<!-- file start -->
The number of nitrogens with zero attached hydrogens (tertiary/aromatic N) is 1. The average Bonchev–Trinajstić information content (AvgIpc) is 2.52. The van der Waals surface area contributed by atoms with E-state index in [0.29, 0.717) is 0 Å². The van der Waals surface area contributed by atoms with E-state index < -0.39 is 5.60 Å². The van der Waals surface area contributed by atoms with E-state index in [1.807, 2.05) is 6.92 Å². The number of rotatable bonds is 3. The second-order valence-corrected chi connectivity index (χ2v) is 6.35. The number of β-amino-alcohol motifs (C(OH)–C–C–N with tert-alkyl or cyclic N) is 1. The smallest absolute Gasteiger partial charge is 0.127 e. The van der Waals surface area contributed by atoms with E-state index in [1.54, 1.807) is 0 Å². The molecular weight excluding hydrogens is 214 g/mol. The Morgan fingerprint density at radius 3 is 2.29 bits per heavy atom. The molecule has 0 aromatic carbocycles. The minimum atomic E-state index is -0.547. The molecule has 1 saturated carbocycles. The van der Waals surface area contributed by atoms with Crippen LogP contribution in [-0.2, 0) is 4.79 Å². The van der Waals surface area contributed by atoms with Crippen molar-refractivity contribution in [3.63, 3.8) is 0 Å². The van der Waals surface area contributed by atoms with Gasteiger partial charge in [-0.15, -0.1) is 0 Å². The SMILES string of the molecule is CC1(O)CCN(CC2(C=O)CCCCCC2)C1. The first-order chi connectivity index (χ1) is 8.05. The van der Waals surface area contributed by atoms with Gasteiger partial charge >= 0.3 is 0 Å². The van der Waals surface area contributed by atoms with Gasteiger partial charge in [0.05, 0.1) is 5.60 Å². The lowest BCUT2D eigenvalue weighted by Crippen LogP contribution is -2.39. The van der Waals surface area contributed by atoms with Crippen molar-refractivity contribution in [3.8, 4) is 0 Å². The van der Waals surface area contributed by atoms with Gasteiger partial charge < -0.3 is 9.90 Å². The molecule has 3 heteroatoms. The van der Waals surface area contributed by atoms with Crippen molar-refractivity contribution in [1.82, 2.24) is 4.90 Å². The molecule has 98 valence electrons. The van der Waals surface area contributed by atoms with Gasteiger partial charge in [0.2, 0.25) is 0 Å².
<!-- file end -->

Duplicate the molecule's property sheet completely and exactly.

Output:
The number of nitrogens with zero attached hydrogens (tertiary/aromatic N) is 1. The average Bonchev–Trinajstić information content (AvgIpc) is 2.52. The van der Waals surface area contributed by atoms with E-state index in [0.29, 0.717) is 0 Å². The van der Waals surface area contributed by atoms with E-state index < -0.39 is 5.60 Å². The van der Waals surface area contributed by atoms with E-state index in [1.807, 2.05) is 6.92 Å². The number of rotatable bonds is 3. The second-order valence-corrected chi connectivity index (χ2v) is 6.35. The number of β-amino-alcohol motifs (C(OH)–C–C–N with tert-alkyl or cyclic N) is 1. The smallest absolute Gasteiger partial charge is 0.127 e. The van der Waals surface area contributed by atoms with E-state index in [1.54, 1.807) is 0 Å². The molecular weight excluding hydrogens is 214 g/mol. The Morgan fingerprint density at radius 3 is 2.29 bits per heavy atom. The molecule has 0 aromatic carbocycles. The minimum atomic E-state index is -0.547. The molecule has 1 saturated carbocycles. The van der Waals surface area contributed by atoms with Crippen LogP contribution in [-0.2, 0) is 4.79 Å². The van der Waals surface area contributed by atoms with Crippen molar-refractivity contribution in [3.63, 3.8) is 0 Å². The van der Waals surface area contributed by atoms with Gasteiger partial charge in [-0.15, -0.1) is 0 Å². The SMILES string of the molecule is CC1(O)CCN(CC2(C=O)CCCCCC2)C1. The first-order chi connectivity index (χ1) is 8.05. The van der Waals surface area contributed by atoms with Gasteiger partial charge >= 0.3 is 0 Å². The van der Waals surface area contributed by atoms with Gasteiger partial charge in [0.05, 0.1) is 5.60 Å². The lowest BCUT2D eigenvalue weighted by Crippen LogP contribution is -2.39. The van der Waals surface area contributed by atoms with Crippen molar-refractivity contribution in [3.8, 4) is 0 Å². The van der Waals surface area contributed by atoms with Gasteiger partial charge < -0.3 is 9.90 Å². The molecule has 3 heteroatoms. The van der Waals surface area contributed by atoms with Crippen molar-refractivity contribution in [1.82, 2.24) is 4.90 Å². The molecule has 98 valence electrons. The van der Waals surface area contributed by atoms with Gasteiger partial charge in [0.2, 0.25) is 0 Å².